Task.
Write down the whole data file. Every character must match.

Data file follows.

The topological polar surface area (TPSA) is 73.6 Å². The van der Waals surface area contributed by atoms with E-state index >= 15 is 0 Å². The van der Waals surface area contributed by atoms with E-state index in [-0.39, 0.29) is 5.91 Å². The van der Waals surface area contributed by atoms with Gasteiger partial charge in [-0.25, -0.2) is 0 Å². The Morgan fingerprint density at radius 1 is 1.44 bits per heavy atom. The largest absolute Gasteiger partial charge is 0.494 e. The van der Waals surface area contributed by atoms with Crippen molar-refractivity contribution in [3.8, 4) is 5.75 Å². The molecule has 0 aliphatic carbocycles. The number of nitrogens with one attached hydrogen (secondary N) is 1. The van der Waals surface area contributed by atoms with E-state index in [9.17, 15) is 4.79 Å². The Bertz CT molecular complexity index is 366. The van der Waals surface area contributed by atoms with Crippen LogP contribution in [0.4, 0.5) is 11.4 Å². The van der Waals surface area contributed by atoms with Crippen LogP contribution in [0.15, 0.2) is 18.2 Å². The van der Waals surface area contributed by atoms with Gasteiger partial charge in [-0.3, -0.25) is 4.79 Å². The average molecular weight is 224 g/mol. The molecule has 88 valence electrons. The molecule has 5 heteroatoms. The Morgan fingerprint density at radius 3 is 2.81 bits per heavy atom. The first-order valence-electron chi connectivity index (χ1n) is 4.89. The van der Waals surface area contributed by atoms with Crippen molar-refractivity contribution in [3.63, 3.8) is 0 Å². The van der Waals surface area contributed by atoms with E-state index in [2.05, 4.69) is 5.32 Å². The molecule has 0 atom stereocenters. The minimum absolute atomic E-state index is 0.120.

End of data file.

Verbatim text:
The topological polar surface area (TPSA) is 73.6 Å². The van der Waals surface area contributed by atoms with E-state index >= 15 is 0 Å². The van der Waals surface area contributed by atoms with E-state index in [-0.39, 0.29) is 5.91 Å². The van der Waals surface area contributed by atoms with Gasteiger partial charge in [-0.25, -0.2) is 0 Å². The Morgan fingerprint density at radius 1 is 1.44 bits per heavy atom. The largest absolute Gasteiger partial charge is 0.494 e. The van der Waals surface area contributed by atoms with Crippen molar-refractivity contribution in [3.8, 4) is 5.75 Å². The molecule has 0 aliphatic carbocycles. The number of nitrogens with one attached hydrogen (secondary N) is 1. The van der Waals surface area contributed by atoms with E-state index in [9.17, 15) is 4.79 Å². The Bertz CT molecular complexity index is 366. The van der Waals surface area contributed by atoms with Crippen LogP contribution in [0.4, 0.5) is 11.4 Å². The van der Waals surface area contributed by atoms with Crippen LogP contribution in [0.15, 0.2) is 18.2 Å². The van der Waals surface area contributed by atoms with Gasteiger partial charge in [-0.3, -0.25) is 4.79 Å². The average molecular weight is 224 g/mol. The molecule has 88 valence electrons. The molecule has 5 heteroatoms. The Morgan fingerprint density at radius 3 is 2.81 bits per heavy atom. The first-order valence-electron chi connectivity index (χ1n) is 4.89. The van der Waals surface area contributed by atoms with Crippen molar-refractivity contribution in [3.63, 3.8) is 0 Å². The van der Waals surface area contributed by atoms with E-state index in [2.05, 4.69) is 5.32 Å². The molecule has 0 atom stereocenters. The minimum absolute atomic E-state index is 0.120.